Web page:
A temporary order that allows the City of San Antonio and Bexar County to require masks in their buildings will stay in place until a lawsuit challenging an executive order goes to trial in December, the 4th Court of Appeals ruled Wednesday.
In another blow to Gov. Greg Abbott’s executive order, U.S. District Judge Lee Yeakel ruled Wednesday in Austin that the ban on mask mandates in schools violates the Americans with Disabilities Act — freeing local officials to again create their own rules, according to The Texas Tribune.
After San Antonio and Bexar County sued Abbott over his July executive order that prohibited local governments from issuing mask mandates, a Bexar County district judge issued a temporary injunction in August. That temporary injunction gave the city and county the ability to require masks inside city- and county-owned facilities as well as in public schools that teach pre-kindergarten through 12th grade.
The 4th Court of Appeals had already upheld the temporary injunction after Texas Attorney General Ken Paxton appealed the trial court’s decision and argued that his appeal automatically blocked the city and county’s mask mandate. That decision made in August was temporary until the appellate court could take up the matter and issue a more final decision, which occurred Wednesday, said Larry Roberson, civil division chief of the Bexar County District Attorney’s office.
“This is the opinion on the temporary injunction,” he said. “The earlier issues were just procedural.”
The city and county argued that the governor’s executive order exceeded his scope of authority by blocking local governments from creating public health prevention measures. They also argued that by not having the ability to enforce their own public health measures, coronavirus transmission would be more widespread without masks and cause irreparable harm.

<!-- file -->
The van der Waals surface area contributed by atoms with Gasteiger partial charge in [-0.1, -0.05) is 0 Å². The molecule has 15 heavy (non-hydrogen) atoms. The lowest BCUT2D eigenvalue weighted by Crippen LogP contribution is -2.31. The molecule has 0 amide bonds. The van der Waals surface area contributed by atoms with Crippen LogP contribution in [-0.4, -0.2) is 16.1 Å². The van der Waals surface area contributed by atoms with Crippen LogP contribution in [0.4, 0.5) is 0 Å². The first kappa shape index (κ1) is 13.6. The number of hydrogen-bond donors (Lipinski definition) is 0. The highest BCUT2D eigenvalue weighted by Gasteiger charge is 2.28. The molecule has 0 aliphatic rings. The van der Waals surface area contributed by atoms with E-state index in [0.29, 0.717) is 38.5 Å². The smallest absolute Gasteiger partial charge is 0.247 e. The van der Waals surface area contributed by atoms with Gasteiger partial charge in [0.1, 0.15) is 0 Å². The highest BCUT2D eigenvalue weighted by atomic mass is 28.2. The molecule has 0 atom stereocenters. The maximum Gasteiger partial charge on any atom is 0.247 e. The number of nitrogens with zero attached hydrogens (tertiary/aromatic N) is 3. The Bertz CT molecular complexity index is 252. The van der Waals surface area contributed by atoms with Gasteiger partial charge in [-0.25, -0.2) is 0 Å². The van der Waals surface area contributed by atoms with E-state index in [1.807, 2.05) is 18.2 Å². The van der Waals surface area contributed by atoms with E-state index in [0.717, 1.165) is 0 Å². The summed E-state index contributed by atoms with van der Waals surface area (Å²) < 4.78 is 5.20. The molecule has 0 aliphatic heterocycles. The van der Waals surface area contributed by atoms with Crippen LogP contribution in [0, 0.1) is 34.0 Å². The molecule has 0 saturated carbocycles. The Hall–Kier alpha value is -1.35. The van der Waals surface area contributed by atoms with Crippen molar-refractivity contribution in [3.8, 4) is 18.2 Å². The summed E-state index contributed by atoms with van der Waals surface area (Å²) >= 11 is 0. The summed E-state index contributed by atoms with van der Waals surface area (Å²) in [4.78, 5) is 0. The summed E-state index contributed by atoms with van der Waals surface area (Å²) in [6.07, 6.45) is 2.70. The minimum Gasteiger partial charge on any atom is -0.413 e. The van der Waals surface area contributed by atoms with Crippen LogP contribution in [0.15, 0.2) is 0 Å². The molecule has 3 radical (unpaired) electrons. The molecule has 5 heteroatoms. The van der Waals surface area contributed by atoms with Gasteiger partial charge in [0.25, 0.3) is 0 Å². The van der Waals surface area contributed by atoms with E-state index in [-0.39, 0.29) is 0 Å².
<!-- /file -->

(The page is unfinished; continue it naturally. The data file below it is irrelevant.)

Their arguments were enough to validate the need for a temporary injunction, three judges on the 4th Court of Appeals found.
“We conclude that the City and County have pled sufficient facts to establish that their injuries are ‘likely to be redressed by the requested relief,’” Chief Justice Rebeca C. Martinez wrote in the appellate court’s opinion issued Wednesday.
Though Paxton also argued that San Antonio and Bexar County cannot sue Abbott over his July executive order because Abbott does not enforce that order, the appellate court disagreed.
Paxton took the previous ruling from the 4th Court of Appeals to the Texas Supreme Court in August; the state Supreme Court stayed that ruling while the appellate court looked over Paxton’s appeal. Even though Paxton can take this 4th Court of Appeals decision to the Texas Supreme Court again, Roberson pointed out that the upcoming trial date over the issue might make that less of a priority. A trial on the lawsuit is scheduled for Dec. 13.
City Attorney Andy Segovia said that he was pleased to see the appellate court’s decision.
“However, we do not believe this will end the litigation,” he said in a statement. “We fully expect the state to appeal the ruling. In meantime, given the current risk level in fighting the pandemic, we will continue with our current practice of recommending masks inside city facilities.“
The city and county currently do not require masks in their facilities but encourage people to wear them. Amid the battle over the mask mandate, Bexar County’s risk level for coronavirus transmission has continued to drop, with a positivity rate sitting at 1.5% during the week of Oct. 30. Hospitalization rates are down while vaccination rates are up, and Bexar County children ages 5 to 11 started getting the Pfizer vaccine on Nov. 4.
The attorney general’s office did not respond to a request for comment Wednesday.